Human Nature

, Volume 8, Issue 4, pp 361–381

Attachment, mating, and parenting

An evolutionary interpretation
Article

DOI: 10.1007/BF02913039

Cite this article as:
Belsky, J. Hum Nat (1997) 8: 361. doi:10.1007/BF02913039

Abstract

A modern evolutionary perspective emphasizing life history theory and behavioral ecology is brought to bear on the three core patterns of attachment that are identified in studies of infants and young children in the Strange Situation and adults using the Adult Attachment Interview. Mating and parenting correlates of secure/autonomous, avoidant/dismissing, and resistant/preoccupied attachment patterns are reviewed, and the argument is advanced that security evolved to promote mutually beneficial interpersonal relations and high investment parenting; that avoidant/dismissing attachment evolved to promote opportunistic interpersonal relations and low-investment parenting; and that resistant/preoccupied attachment evolved to foster “helper-at-the-nest” behavior and indirect reproduction.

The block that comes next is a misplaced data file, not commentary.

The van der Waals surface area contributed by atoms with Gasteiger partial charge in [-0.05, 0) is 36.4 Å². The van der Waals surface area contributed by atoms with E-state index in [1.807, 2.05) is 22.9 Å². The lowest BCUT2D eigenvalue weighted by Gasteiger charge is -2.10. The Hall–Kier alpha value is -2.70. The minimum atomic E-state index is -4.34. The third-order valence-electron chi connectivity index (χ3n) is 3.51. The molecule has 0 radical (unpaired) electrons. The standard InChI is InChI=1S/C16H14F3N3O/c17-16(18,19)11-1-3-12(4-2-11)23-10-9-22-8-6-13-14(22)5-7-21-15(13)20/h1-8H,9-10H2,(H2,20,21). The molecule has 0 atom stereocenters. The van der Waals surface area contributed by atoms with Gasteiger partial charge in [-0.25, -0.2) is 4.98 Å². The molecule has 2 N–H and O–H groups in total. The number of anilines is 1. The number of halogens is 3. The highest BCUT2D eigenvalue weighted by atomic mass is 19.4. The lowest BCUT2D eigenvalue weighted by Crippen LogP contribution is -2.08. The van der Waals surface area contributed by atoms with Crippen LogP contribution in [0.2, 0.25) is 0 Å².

Key words

Attachment securityFacultative responsesMatingParentingReproductive strategy

Copyright information

© Springer 1997

Authors and Affiliations

  1. 1.Human Development and Family StudiesPenn State UniversityUniversity Park